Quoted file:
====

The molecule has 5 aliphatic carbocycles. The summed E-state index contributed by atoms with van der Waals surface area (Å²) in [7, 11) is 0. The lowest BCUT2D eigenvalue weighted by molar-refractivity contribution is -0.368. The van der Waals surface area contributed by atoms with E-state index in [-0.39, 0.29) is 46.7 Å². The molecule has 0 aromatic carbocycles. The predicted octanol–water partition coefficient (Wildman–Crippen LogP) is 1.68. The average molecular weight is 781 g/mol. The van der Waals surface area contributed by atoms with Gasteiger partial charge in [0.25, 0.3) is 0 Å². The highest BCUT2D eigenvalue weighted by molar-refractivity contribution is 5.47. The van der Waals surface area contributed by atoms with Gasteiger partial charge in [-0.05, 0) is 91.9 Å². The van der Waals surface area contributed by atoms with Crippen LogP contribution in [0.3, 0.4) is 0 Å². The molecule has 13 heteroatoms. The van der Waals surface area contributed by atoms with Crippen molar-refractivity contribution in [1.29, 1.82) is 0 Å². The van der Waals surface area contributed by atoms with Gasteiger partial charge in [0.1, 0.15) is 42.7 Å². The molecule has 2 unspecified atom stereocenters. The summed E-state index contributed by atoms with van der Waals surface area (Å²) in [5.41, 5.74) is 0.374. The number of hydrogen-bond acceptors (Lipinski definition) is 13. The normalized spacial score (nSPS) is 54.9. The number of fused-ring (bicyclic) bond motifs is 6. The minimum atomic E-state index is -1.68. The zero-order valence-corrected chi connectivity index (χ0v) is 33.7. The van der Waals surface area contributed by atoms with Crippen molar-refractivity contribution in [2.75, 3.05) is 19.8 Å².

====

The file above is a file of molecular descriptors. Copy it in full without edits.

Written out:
The molecule has 5 aliphatic carbocycles. The summed E-state index contributed by atoms with van der Waals surface area (Å²) in [7, 11) is 0. The lowest BCUT2D eigenvalue weighted by molar-refractivity contribution is -0.368. The van der Waals surface area contributed by atoms with E-state index in [-0.39, 0.29) is 46.7 Å². The molecule has 0 aromatic carbocycles. The predicted octanol–water partition coefficient (Wildman–Crippen LogP) is 1.68. The average molecular weight is 781 g/mol. The van der Waals surface area contributed by atoms with Gasteiger partial charge in [0.25, 0.3) is 0 Å². The highest BCUT2D eigenvalue weighted by molar-refractivity contribution is 5.47. The van der Waals surface area contributed by atoms with Gasteiger partial charge in [-0.05, 0) is 91.9 Å². The van der Waals surface area contributed by atoms with Crippen LogP contribution in [0.3, 0.4) is 0 Å². The molecule has 13 heteroatoms. The van der Waals surface area contributed by atoms with Crippen molar-refractivity contribution in [1.29, 1.82) is 0 Å². The van der Waals surface area contributed by atoms with Gasteiger partial charge in [0.1, 0.15) is 42.7 Å². The molecule has 2 unspecified atom stereocenters. The summed E-state index contributed by atoms with van der Waals surface area (Å²) in [5.41, 5.74) is 0.374. The number of hydrogen-bond acceptors (Lipinski definition) is 13. The normalized spacial score (nSPS) is 54.9. The number of fused-ring (bicyclic) bond motifs is 6. The minimum atomic E-state index is -1.68. The zero-order valence-corrected chi connectivity index (χ0v) is 33.7. The van der Waals surface area contributed by atoms with Crippen molar-refractivity contribution in [2.75, 3.05) is 19.8 Å².